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Art and War

I’ve just been reading a very interesting article on the BBC website magazine section about war artists past and present.

Art and Afghanistan

The Ministry of Defence recently facilitated a visit by a group of artists to Afghanistan. The artists were attached to military units, and given relatively free reign to paint and draw whatever the saw. Among them was painter Jules George, “I was going to join the army when I was a lot younger, but made the decision to pursue my art. I thought it would be interesting to combine my interests with my art.” During his tour with the 3rd Battalion of the Yorkshire Regiment Jules was caught up in a firefight, “I was on the top of a Mastiff [armoured vehicle] and we had a few rounds shot at us. I witnessed the whole skirmish.” After two weeks he had filled five sketchbooks: “On a trip like this it is best to do rapid fire sketches, with movement. I used my drawing book like a camera. I rely very much on the power and energy of the initial drawing.”

But what exactly is the purpose of sending artists to a war zone? Surely the role that they once plaid is now eclipsed by 24 hour news TV, newspapers and the iternet? Graham Lothian, another artist in the group and an ex Royal Marine Commando, has some very wise words on this subject: “It’s good to stand there and take a step back and just look at the Army from a distance. This will be history one day, Camp Bastion will be dust. We are painting history.”

There might be some among the anti-war brigade who think that painting scenes from the war in Afghanistan is tantamount to propaganda. There is always the risk that this might be the case, but by and large, it looks like they are allowed to paint ‘warts n’ all’. If the MOD were controlling what they were producing, it would be a different matter. But there is a lot of sense in Graham Lothian’s point of view – it is important to capture human conflict in as many different media as possible. This is for the future, not for justifying anything in the present.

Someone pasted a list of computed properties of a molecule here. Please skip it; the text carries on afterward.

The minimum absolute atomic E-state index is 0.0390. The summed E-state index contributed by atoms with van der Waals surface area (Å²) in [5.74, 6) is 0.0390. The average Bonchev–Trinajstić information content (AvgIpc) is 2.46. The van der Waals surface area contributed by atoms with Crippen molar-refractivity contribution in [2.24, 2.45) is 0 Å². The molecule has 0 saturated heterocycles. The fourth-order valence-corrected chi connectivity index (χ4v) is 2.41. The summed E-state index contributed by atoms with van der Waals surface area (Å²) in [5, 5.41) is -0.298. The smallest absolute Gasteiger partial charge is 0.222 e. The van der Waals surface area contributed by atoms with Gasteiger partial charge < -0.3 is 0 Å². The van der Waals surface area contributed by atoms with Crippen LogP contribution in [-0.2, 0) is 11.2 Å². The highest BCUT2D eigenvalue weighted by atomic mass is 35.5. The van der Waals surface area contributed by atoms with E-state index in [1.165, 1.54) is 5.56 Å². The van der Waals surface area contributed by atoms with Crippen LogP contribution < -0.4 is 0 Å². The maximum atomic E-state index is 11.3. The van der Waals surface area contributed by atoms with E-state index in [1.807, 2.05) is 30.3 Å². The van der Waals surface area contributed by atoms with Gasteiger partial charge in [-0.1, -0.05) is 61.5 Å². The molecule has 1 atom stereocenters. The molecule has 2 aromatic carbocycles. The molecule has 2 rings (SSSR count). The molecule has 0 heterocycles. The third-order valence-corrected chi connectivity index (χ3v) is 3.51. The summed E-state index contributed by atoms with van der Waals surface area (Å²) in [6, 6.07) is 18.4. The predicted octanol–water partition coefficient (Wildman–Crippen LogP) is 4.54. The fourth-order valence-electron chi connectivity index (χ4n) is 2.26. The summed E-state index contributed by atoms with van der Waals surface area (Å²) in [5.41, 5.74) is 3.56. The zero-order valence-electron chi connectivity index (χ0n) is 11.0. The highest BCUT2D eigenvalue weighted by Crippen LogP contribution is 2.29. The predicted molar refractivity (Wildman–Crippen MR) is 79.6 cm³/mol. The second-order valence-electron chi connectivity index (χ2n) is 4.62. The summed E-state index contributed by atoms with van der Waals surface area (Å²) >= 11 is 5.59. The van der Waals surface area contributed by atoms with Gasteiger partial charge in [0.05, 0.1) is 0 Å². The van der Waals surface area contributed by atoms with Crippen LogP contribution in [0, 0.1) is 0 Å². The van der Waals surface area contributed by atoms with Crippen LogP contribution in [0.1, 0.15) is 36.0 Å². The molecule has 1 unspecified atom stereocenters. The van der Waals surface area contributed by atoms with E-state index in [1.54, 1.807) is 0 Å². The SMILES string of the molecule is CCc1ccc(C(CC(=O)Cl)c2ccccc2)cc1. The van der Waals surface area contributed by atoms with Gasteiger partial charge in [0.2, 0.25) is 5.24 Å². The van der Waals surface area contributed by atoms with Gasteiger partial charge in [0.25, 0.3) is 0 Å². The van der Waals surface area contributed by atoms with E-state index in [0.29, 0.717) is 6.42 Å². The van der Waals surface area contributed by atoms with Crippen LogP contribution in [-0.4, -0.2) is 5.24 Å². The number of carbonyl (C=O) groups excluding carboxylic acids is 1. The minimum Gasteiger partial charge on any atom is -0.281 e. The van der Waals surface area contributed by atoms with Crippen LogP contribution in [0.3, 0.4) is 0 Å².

Art and wars past

War has to be one of the most painted aspects of human life. Ever since men worked out to paint, they have painted scenes of struggle and conflict. And there are ways in which a painting can capture emotions that no photograph can. Whilst I am by no means a connossieur of art, there are some paintings that tell us so much about war, and the lives it has engulfed. Think of some of the haunting paintings that have been produced of the holocaust, for example. If written history is like a black and white skeleton, paintings and photographs are the coloured flesh. Books aren’t for everyone, but there is something more accessible than a painting.

Richard Slocombe, curator of art at the Imperial War Museum, explains the purpose of capturing war by art: “On the most basic level it is to make some sort of record of the conflict. On a higher level it is a way of interpreting a conflict. A lot of artists feel moved to create art as a way to exploration of the emotions of war.”